fear that democracies are suffering from a legitimacy crisis.
Widespread concern has prompted reforms designed to restore the
connection between citizens and the state. Yet initiatives will
fail if symptoms have been misdiagnosed.
I develops the book’s central argument, focusing upon ‘democratic
deficits’, reflecting how far the perceived democratic
performance of any state diverges from public expectations.
II examines the symptoms by comparing system support in more
than fifty societies worldwide. The autopsy challenges the
pervasive claim that most established democracies have
experienced a steadily rising tide of political disaffection
during the third wave era. Instead confidence in government ebbs
and flows during these decades – in the United States as well as
in Western Europe. European satisfaction with democracy has
grown in recent years. At the same time, in most societies,
evaluations of how democracy performs lag behind public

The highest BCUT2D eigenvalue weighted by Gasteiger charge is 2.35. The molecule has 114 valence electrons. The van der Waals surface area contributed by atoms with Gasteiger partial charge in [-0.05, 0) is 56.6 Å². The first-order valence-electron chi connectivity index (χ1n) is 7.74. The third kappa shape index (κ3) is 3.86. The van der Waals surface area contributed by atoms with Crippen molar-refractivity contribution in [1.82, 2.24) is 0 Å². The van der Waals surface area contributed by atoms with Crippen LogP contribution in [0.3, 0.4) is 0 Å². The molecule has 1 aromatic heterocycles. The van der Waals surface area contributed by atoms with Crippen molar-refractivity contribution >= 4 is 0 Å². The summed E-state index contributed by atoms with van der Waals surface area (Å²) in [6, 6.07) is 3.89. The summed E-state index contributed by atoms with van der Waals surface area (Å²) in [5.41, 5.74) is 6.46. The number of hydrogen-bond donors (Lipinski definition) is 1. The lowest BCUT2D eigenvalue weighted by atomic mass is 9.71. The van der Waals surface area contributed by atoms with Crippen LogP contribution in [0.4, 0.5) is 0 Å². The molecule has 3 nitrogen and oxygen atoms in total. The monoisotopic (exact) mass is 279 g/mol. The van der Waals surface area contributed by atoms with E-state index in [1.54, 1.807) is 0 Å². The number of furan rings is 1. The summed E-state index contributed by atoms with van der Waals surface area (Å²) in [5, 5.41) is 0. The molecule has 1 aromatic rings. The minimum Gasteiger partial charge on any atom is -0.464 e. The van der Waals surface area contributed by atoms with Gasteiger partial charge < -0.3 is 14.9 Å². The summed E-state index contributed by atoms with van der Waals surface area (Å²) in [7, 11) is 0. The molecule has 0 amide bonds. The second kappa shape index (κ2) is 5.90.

III diagnoses the reasons behind the democratic deficit using a
model emphasizing the combination of demand (rising
public aspirations for democracy); information (negative
news); and supply (the
performance and structure of democratic regimes).
does this phenomenon matter? The prognosis in Part IV examines
the consequences for citizenship, for governance, and ultimately for democratization. The conclusion
summarizes the key lessons and reflects upon their broader
book provides fresh insights into major issues at the heart of
the study of comparative politics, public opinion, political
culture, political behavior, democratic governance, political
psychology, political communications, public policymaking,
comparative sociology, cross-national survey analysis, and the
dynamics of the democratization process.